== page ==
Legendary British actor & gay rights activist Simon Callow has laid into the Stonewall LGBTQ+ pressure group, condemning their “dangerously prescriptive approach” on gender identity, adding it impinges on hard-won women’s rights.
In an interview published in the Times on Wednesday, Simon Callow, perhaps best known for playing Gareth in Four Weddings and a Funeral, became the latest public figure to speak out against the assertive positioning of LGBTQ+ pressure groups on gender identification.
Callow, a veteran gay rights campaigner who took part in the anti-government demonstrations that led the founding the Stonewall group in 1989, expressed his concern about the group’s direction, claiming an “extraordinarily unproductive militancy” now surrounded its position. He added that he was concerned by the reaction his views may engender in this era of mass cancelling.
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The Stonewall group – named after a 1969 police raid on the gay Stonewall Inn in New York’s Greenwich Village – has fiercely campaigned for LGBTQ+ rights and self-identification for transgender people.
Callow, echoing the recently shared views of Stonewall founder Simon Fanshawe, contended that the group’s position is dangerously impinging on women’s rights. When it threatens hard-fought women’s rights and “the right to have exclusive spaces for women, away from any threat at all – I think that’s a very serious issue,” he argued.
The actor was equally concerned by Stonewall’s position on gender identification, an issue which has been repeatedly discussed, particularly following outbursts by popular figures such as author J.K. Rowling.
Callow deemed that transitioning gender was particularly complex and the LGBTQ+ group’s position may lure people to transition when they don’t need to. “The most dangerous thing is that it may well be that they are just gay, and they are being somehow lured into thinking that they are obviously in the wrong gender.”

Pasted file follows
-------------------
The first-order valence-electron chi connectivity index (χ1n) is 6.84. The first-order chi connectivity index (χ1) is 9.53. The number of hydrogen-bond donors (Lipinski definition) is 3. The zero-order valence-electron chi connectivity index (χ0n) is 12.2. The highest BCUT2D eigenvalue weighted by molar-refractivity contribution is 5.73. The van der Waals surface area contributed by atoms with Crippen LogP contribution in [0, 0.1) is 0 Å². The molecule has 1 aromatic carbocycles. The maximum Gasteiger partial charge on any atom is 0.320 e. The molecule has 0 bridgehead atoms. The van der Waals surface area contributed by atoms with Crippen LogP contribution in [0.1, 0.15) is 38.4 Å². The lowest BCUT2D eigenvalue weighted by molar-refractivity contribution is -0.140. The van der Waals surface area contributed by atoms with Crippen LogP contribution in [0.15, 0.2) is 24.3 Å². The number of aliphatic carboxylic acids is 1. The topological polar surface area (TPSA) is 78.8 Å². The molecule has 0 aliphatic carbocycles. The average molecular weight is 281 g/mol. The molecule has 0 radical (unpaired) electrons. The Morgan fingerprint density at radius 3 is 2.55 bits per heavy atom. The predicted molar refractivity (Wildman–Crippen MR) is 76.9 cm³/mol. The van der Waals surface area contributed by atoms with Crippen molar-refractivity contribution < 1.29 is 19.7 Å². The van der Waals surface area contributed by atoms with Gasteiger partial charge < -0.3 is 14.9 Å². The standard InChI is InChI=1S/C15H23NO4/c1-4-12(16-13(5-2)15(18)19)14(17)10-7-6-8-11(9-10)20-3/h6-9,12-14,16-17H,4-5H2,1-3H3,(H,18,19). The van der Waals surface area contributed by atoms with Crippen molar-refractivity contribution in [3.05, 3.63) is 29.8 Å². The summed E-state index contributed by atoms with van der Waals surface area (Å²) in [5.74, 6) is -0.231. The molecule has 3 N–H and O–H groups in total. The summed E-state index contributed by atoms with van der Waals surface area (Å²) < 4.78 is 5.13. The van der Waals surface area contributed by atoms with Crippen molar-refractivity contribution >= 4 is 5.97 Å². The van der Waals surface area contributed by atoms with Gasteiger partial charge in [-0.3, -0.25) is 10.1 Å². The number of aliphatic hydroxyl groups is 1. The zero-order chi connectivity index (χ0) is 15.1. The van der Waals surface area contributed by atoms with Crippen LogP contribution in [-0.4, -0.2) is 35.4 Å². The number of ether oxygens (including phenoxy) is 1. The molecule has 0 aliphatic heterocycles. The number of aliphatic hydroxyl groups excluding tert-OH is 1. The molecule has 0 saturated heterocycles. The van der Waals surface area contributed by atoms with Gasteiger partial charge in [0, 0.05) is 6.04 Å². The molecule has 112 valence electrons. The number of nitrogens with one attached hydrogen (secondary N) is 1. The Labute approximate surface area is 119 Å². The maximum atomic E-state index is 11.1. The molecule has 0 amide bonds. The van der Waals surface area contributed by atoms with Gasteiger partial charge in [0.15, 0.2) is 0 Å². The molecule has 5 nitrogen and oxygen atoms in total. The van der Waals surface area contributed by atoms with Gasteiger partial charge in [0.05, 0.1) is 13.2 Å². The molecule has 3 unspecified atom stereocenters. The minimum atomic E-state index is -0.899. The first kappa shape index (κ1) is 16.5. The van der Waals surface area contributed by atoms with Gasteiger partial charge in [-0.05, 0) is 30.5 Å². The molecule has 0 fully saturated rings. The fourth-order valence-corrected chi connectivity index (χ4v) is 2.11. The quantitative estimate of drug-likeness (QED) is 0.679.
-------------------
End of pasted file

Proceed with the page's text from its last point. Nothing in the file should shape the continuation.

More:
Callow labelled Stonewall’s position as a “very strange turn to the tyrannical” and condemned their “dangerously prescriptive approach.”
The actor’s comments have been well received on social media, with many praising Callow for speaking out “against the delusional ones in society.” Others contended it takes a huge amount of courage to speak publicly on such controversial issues these days: “By all means let those who disagree have their say but, please, do NOT cancel him out like some Stasi operative.”
Some claimed they were glad it wasn’t just “hysterical women” who were condemning the calls for gender self-identification and transgender access to women’s safe spaces. “If people won’t listen to women, maybe they’ll listen to a gay man?” another chimed in.
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However, there were a few dissenting voices who weren’t happy with Callow’s decision to condemn Stonewall. “It's a hell no to Simon Callow and to anyone else who expresses anti-trans views,” one LGBT+ campaigner wrote. Another said he wasn’t surprised, claiming it is “water is wet news.”
Callow’s interview in the Times comes a day after British comedy legend John Cleese announced an upcoming new show, entitled “John Cleese: Cancel Me.” The outspoken critic of contemporary societal movements will explore the “various reasonings” behind the cancel culture and speak to celebrities who have been ‘cancelled’.
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